Succeeding in radio as a market manager requires understanding how to motivate people, maintain relationships, elevate programming, and create solutions for clients to generate revenue. Few understand those things better than Matt Hanlon. A veteran of the industry for nearly 30 years, Hanlon has a passion for the industry that’s on display 24/7, and a desire to win that’s felt by everyone around him. He’s a leader who doesn’t assume his prior experiences will provide the answers to tomorrow’s problems. It’s why he continues to educate himself on new technologies in order to stay connected to local listeners. He’s also not afraid to shake things up whether that means introducing a new talent to a market, rolling the dice on a first-time programmer or adjusting the plan if something isn’t working and a new direction is needed. If the path to progress requires adjustments, Hanlon is going to do what’s necessary to win.
When you analyze Matt’s career, it reads like a tail of two halves. Part 1 is where Hanlon gained his introduction to selling media. He spent a decade working for both Backer, Spielvogel & Bates, and Katz Media Group, where he held multiple positions as a media buyer, before ascending to a sales management role. During that period, he worked on campaigns for familiar brands such as CBS, Campbell’s, Mars Brands, and Miller Beer, and did business with various radio companies. He also had the privilege of working with the late Bob McCurdy, who helped him learn more about the importance of making budget and balancing expenses.
But the second half of Matt’s career is where his background in media sales helped him take the next step into radio management. He joined Citadel in 2001, spending 14 years with the company, growing from Market Manager in Grand Rapids, Michigan, to company President. He was responsible for managing Citadel’s Midwest Region of 85 stations across 14 markets with 1500 employees, and helped develop, build, and grow ‘The Huge Show Radio Network’ with Bill Simonson, gaining affiliates across the state, while generating seven figure revenues.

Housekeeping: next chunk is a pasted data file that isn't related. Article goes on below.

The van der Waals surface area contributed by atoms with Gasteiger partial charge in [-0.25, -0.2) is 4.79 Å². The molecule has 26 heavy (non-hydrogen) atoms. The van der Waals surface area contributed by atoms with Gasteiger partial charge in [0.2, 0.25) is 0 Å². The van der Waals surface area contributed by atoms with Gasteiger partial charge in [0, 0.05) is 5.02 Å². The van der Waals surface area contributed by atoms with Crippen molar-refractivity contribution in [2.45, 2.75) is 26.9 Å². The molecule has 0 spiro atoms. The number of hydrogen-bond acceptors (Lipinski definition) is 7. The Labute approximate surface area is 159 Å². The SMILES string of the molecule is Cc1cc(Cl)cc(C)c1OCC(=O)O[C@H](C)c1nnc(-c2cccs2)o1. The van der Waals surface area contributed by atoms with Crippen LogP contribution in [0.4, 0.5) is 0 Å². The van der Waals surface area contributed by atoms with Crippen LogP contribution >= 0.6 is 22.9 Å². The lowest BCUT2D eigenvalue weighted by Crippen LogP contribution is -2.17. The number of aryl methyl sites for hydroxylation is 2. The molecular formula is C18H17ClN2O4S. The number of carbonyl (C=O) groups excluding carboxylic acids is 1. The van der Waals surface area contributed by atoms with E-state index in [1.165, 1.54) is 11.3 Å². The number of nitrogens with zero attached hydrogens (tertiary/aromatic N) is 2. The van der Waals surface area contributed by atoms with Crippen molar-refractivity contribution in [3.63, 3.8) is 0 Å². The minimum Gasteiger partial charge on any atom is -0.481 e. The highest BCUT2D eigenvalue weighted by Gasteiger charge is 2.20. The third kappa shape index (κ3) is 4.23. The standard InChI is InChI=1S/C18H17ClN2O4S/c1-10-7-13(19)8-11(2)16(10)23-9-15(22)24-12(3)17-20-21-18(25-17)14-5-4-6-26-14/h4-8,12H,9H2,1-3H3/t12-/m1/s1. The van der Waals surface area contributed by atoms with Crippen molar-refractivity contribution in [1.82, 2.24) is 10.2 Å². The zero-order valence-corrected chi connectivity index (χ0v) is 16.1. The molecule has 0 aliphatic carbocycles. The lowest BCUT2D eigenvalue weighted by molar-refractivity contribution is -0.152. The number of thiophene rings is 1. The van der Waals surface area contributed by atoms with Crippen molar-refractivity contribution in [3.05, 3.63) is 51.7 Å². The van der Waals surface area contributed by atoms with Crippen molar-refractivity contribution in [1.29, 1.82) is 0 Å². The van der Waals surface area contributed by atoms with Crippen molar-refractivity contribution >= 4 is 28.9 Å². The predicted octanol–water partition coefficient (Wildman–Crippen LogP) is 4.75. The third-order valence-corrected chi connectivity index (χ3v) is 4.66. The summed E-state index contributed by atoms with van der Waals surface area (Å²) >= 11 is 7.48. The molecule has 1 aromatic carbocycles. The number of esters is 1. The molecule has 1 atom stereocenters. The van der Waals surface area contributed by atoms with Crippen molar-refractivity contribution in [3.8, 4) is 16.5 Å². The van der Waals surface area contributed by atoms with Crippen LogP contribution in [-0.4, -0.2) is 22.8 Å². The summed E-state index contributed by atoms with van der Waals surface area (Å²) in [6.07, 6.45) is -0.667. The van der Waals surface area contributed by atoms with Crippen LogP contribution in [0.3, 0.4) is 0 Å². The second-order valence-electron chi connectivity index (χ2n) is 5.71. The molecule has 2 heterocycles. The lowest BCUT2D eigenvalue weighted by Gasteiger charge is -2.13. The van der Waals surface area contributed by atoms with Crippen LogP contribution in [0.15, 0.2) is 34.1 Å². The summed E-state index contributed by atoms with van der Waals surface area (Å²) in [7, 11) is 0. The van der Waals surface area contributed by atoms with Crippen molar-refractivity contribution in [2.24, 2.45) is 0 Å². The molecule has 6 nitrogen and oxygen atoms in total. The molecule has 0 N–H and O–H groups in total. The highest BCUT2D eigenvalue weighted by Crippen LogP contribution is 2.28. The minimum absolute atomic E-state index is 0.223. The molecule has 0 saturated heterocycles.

Following his run with Citadel, Hanlon’s next radio journey led him to Charlotte to manage three of Entercom’s market leading brands, WFNZ (sports), WBT (News/Talk) and 107.9 The Link. In less than five years, Hanlon has helped all three brands evolve, while remaining a vital part of the local listener’s lifestyle, and producing wins on the business end. The collective success of his three brands caught Urban One’s attention, giving the company added incentive to expand in the market, which they did in November 2020 during a multi-market multi-station swap with Entercom.
Having had the pleasure of working with Matt over the years, he’s never been one to seek the public spotlight. He prefers to let his people enjoy the credit and his brands’ results do the talking. But after a little bit of pleading, he finally came around, and I’m thrilled to share with you some of Matt Hanlon’s insights from our recent conversation as part of our Meet The Market Managers series presented by Point To Point Marketing.